North Shore property owner offers to take down concrete barrier poured on Sunset Beach

But his attorneys also want permission to use another temporary erosion control measure.
Published: Nov. 10, 2022 at 10:14 PM HST|Updated: Nov. 11, 2022 at 4:54 AM HST
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SUNSET BEACH (HawaiiNewsNow) - A North Shore property owner who poured concrete on the berm behind his Ke Nui Road home has been granted more time by the city to remove the barrier.

Friday was the original deadline set by the Department of Permitting and Planning for Josh Van Emmerik to remove the concrete or face prosecution and fines for constructing the barrier without building permits or shoreline variances.

But Van Emmerik’s lawyers asked for, and were granted, a 60-day extension after they told the state Department of Land and Natural Resources that he would remove the barrier by mid-December.

The community has been pressuring him to take it down since early October.

“It was obviously a crazy thing to do,” said North Shore resident Denise Antolini. “It’s not even working, and I’m sure that’s motivating him as well.”

“I understand probably why he did it, but the beach belongs to all of us,” said North Shore Neighborhood Board Chair Kathleen Pahinui. “It’s public trust. And you just can’t be altering the beach because of your home.”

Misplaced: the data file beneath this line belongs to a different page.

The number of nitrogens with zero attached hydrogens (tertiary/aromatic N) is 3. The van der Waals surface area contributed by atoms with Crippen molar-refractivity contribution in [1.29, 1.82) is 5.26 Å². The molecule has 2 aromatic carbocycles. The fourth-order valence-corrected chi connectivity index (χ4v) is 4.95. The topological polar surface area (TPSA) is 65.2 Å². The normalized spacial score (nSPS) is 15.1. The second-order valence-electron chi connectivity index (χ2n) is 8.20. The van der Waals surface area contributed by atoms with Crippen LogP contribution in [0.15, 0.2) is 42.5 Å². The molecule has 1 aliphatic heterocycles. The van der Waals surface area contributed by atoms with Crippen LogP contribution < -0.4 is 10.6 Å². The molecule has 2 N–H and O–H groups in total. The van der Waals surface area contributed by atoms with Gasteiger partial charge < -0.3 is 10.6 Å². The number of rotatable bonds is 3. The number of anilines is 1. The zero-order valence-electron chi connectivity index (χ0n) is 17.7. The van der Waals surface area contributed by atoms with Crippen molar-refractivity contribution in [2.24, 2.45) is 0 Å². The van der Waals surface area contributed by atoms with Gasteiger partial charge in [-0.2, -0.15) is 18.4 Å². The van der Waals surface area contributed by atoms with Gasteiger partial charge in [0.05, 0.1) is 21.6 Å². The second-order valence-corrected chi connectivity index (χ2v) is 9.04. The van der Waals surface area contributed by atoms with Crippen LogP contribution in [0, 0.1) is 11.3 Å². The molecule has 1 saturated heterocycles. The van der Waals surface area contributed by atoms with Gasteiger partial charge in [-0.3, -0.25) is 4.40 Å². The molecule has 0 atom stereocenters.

But Van Emmerik’s offer to remove the concrete comes with a request. In a letter obtained by Hawaii News Now, Van Emmerik’s attorneys asked the DLNR to approve an emergency barrier, like a so-called sand burrito, for one year, after he takes down the wall.

“I found it to be very, very disappointing, because it seems to be proposing a continuation of solutions that don’t work, and also no real taking of responsibility for the really outrageous behavior of this landowner,” said Antolini.

There’s been no decision yet from the land board. But in another case just down the beach, the board approved a settlement over a seawall that was illegally rebuilt five years ago on a Sunset Beach property belonging to James and Denise O’Shea.

“The O’Shea’s will remove and dispose of the new seawall by December 31st, 2024,” Michael Cain, administrator of the state Office of Conservation and Coastal Lands told the land board.

“The O’Shea’s will be liable for a fine of $50,000, plus $2,500 in administrative fees,” he continued as he detailed the settlement for the board.

“There’s a whole bunch of these cases that are bubbling at different points, so we need to find a better solution than litigation,” said Antolini.

Van Emmerik’s attorneys declined further comment on the letter to the state. There was no immediate word on what the DLNR plans to do with Van Emmerik’s request.